Archive for the ‘Tanks’ Category

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The T-64 tank was the most revolutionary design of the whole Cold War, designed to provide the firepower and armour protection of a heavy tank in a medium-weight design. It pioneered a host of new technologies including laminate armour, stereoscopic tank rangefinders, opposed-piston engines, smooth-bore tank guns with discarding sabot ammunition, and gun-fired guided projectiles.

These impressive features meant that the Russians were loath to part with the secrets of the design, and the T-64 was the only Soviet tank type of the Cold War that was never exported. Written by armour expert Steven J Zaloga, this detailed technical history sheds light on the secrets behind the Cold War’s most controversial tank, revealing how its highly advanced technologies proved to be both a blessing and a curse.

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T-64 Battle Tank: The Cold War’s Most Secret Tank opens up with an explanation of the reasons behind the tank’s development, all of which make for interesting reading.  What’s really great is that it doesn’t just give you the “why”, it also gives you the “how”, detailing all the development and construction problems that plagued the T-64 pretty much from the outset.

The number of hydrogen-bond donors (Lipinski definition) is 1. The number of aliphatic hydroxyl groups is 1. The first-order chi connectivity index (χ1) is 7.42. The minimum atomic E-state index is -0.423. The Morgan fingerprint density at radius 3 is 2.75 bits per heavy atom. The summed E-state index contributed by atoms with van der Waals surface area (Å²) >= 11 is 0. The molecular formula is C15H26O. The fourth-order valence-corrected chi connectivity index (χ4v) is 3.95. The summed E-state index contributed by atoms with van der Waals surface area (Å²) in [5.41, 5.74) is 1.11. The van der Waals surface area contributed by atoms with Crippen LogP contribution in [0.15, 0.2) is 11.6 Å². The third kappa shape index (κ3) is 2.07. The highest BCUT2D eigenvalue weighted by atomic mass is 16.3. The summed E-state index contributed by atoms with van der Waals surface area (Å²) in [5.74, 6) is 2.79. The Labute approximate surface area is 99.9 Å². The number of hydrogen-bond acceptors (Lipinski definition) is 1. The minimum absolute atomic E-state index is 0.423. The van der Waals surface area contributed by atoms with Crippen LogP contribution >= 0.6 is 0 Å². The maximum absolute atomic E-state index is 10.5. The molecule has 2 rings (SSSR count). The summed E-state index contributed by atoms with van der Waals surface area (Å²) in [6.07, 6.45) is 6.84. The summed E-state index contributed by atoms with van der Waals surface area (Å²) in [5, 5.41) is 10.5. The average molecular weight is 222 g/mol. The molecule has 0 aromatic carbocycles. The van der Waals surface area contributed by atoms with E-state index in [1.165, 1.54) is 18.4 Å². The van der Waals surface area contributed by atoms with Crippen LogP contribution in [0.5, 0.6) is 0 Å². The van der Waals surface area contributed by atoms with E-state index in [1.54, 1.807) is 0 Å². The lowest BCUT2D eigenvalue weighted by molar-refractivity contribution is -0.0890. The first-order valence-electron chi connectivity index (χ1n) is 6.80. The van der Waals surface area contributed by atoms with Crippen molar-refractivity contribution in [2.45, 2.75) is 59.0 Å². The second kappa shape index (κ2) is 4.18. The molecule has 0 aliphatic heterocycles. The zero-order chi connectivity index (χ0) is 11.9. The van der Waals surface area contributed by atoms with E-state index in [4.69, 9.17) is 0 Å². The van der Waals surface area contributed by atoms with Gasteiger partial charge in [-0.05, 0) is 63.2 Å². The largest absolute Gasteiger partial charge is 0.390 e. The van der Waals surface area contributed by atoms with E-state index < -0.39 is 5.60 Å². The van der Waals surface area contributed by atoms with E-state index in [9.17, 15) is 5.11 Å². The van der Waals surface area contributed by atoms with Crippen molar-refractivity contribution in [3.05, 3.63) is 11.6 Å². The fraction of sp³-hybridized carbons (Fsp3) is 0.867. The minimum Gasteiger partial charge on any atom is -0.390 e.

What’s most interesting about the T-64 is what a monstrosity it is.  With all its pop-out rocket deflecting fins, and belt-fed 115 mm cannon It’s like something out of a sci-fi anime, rather than an actual war machine.  Some may say this is typical of the Russian Cold War ethos of “Make It As Big As You Can” (see the Mi-24 Hind), but the engineering involved in making it work is staggering.